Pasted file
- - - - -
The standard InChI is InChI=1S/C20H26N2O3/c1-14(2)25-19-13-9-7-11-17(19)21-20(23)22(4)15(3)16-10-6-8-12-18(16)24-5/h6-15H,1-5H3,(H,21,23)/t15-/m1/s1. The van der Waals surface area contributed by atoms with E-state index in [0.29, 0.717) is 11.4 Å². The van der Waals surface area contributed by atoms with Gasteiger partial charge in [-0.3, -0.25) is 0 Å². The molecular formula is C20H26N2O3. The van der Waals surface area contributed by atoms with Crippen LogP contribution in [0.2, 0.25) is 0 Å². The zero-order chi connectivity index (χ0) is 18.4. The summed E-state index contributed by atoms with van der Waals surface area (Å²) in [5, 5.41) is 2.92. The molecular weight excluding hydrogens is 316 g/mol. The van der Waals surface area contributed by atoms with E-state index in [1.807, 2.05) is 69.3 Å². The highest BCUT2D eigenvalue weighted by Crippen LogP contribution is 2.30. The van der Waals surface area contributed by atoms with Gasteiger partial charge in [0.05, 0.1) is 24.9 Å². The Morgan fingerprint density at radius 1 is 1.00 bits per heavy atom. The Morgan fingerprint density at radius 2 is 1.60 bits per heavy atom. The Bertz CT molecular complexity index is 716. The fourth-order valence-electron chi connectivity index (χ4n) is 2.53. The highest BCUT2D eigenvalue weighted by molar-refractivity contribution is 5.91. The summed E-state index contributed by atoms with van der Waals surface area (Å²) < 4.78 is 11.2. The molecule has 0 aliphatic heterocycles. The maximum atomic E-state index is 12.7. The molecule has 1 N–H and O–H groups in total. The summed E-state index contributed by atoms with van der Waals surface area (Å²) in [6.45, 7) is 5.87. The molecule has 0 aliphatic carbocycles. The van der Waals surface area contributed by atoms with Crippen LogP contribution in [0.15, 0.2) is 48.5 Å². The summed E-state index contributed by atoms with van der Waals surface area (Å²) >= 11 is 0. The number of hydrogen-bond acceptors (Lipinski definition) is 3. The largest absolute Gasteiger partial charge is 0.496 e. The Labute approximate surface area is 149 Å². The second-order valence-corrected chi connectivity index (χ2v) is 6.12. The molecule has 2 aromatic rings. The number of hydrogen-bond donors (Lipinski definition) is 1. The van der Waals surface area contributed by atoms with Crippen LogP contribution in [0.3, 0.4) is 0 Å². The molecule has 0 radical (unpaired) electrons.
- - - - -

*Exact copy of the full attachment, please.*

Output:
The standard InChI is InChI=1S/C20H26N2O3/c1-14(2)25-19-13-9-7-11-17(19)21-20(23)22(4)15(3)16-10-6-8-12-18(16)24-5/h6-15H,1-5H3,(H,21,23)/t15-/m1/s1. The van der Waals surface area contributed by atoms with E-state index in [0.29, 0.717) is 11.4 Å². The van der Waals surface area contributed by atoms with Gasteiger partial charge in [-0.3, -0.25) is 0 Å². The molecular formula is C20H26N2O3. The van der Waals surface area contributed by atoms with Crippen LogP contribution in [0.2, 0.25) is 0 Å². The zero-order chi connectivity index (χ0) is 18.4. The summed E-state index contributed by atoms with van der Waals surface area (Å²) in [5, 5.41) is 2.92. The molecular weight excluding hydrogens is 316 g/mol. The van der Waals surface area contributed by atoms with E-state index in [1.807, 2.05) is 69.3 Å². The highest BCUT2D eigenvalue weighted by Crippen LogP contribution is 2.30. The van der Waals surface area contributed by atoms with Gasteiger partial charge in [0.05, 0.1) is 24.9 Å². The Morgan fingerprint density at radius 1 is 1.00 bits per heavy atom. The Morgan fingerprint density at radius 2 is 1.60 bits per heavy atom. The Bertz CT molecular complexity index is 716. The fourth-order valence-electron chi connectivity index (χ4n) is 2.53. The highest BCUT2D eigenvalue weighted by molar-refractivity contribution is 5.91. The summed E-state index contributed by atoms with van der Waals surface area (Å²) < 4.78 is 11.2. The molecule has 0 aliphatic heterocycles. The maximum atomic E-state index is 12.7. The molecule has 1 N–H and O–H groups in total. The summed E-state index contributed by atoms with van der Waals surface area (Å²) in [6.45, 7) is 5.87. The molecule has 0 aliphatic carbocycles. The van der Waals surface area contributed by atoms with Crippen LogP contribution in [0.15, 0.2) is 48.5 Å². The summed E-state index contributed by atoms with van der Waals surface area (Å²) >= 11 is 0. The number of hydrogen-bond acceptors (Lipinski definition) is 3. The largest absolute Gasteiger partial charge is 0.496 e. The Labute approximate surface area is 149 Å². The second-order valence-corrected chi connectivity index (χ2v) is 6.12. The molecule has 2 aromatic rings. The number of hydrogen-bond donors (Lipinski definition) is 1. The van der Waals surface area contributed by atoms with Crippen LogP contribution in [0.3, 0.4) is 0 Å². The molecule has 0 radical (unpaired) electrons.